Accidental Crossvine

This is what can happen when we don’t trim the holy crap out of every edge in the yard. I let this native crossvine volunteer up a wall and now LOOK AT THIS BEAUTY.

Of course, ugly things can happen when you never trim at all, but right now I have BEAUTY and I’m looking at it. 

The red / yellow trumpets are glorious. Bees agree.

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Crossvine (Bignonia capreolata)

And then, there are the hummingbirds. Usually, I sit nearby to listen for squeaks and hums at the crossvine. This year, I mostly hear neighborhood infill construction—generators, nail guns, Oldies radio—but then again, I’m so agita about Current Events I don’t do much sitting anyway. 

I haven’t seen hummingbirds yet this month, but they probably zip through the crossvine while I’m in the kitchen.
I am always in the kitchen.
Cooking is great fun once a week, but EVERY DAY?

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Pollen on the ceiling

Pollen waits inside on the trumpet’s ceiling, so when a hummingbird or big carpenter bee flies in, pollen jiggles onto keppies and backs to be ferried elsewhere.

Crossvine is evergreen; won’t suck the life out of a tree if it climbs it; and I’ve seen it function as a groundcover in the woods.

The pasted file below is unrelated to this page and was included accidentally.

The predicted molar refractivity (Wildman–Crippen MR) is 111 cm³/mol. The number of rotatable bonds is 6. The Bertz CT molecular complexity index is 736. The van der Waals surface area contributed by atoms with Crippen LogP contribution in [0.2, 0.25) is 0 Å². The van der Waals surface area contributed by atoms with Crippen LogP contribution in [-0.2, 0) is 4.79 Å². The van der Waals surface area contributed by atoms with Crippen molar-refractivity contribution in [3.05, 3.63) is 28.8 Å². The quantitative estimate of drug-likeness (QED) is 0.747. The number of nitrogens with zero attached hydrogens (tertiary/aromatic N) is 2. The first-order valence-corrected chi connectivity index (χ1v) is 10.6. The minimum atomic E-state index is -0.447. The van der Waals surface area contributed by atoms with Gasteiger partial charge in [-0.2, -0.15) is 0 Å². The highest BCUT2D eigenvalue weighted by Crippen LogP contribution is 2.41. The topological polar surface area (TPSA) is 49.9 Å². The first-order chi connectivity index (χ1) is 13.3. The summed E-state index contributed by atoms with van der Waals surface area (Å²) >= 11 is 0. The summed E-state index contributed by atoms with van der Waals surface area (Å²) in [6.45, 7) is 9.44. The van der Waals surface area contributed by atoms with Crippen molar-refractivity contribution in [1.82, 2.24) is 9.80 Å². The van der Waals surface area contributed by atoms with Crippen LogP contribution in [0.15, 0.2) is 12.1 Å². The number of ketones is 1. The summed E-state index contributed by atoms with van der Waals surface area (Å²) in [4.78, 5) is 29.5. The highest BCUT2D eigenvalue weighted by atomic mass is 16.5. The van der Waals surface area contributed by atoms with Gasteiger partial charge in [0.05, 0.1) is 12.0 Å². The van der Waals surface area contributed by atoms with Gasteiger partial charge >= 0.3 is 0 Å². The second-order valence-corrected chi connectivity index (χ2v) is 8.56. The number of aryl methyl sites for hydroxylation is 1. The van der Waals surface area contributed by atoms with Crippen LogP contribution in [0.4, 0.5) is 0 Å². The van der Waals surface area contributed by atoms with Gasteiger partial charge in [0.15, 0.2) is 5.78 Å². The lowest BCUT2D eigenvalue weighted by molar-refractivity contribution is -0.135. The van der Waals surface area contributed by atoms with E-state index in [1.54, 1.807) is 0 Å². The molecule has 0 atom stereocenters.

What it really wants is a proper trellis. Or a shed.

The only downside is that the blooms don’t last all spring. I’d love to be able to offer hummingbirds red / yellow trumpets for months and months.

I do know at least one common cultivar with long-lasting blooms (until fall?), but what I don’t know is if it offers the nectar, pollen, and host-plant-i-ness of the straight species. Do you know?

If it does, sign me up.
I’ll let it have the shed.

o o o

 

Crossvine plantfinder info at Missouri Botanical Garden

#StayatHomeNature
#StayatHome
#GardeningforWildlife

 

o o o

About the author:

My Instagram feed is 100% nature, and most of it the Sidewalk kind.
No shots of my teacup unless there is a plant or animal floating in it.

I’m not fond of facebook, but some people are on it who aren’t on Instagram, so I post nature things there from time to time.

Bio: Joanna Brichetto is a naturalist in Nashville, the hackberry-tree capital of the world. Her essays have appeared in BrevityFourth GenreHippocampusThe HopperFlyway, The CommonCity CreaturesThe Fourth River and other journals. She writes about everyday natural wonders amid everyday habitat loss at SidewalkNature.com and @Jo_Brichetto on Instagram. Her current project is a book of linked essays called Paradise in a Parking Lot.

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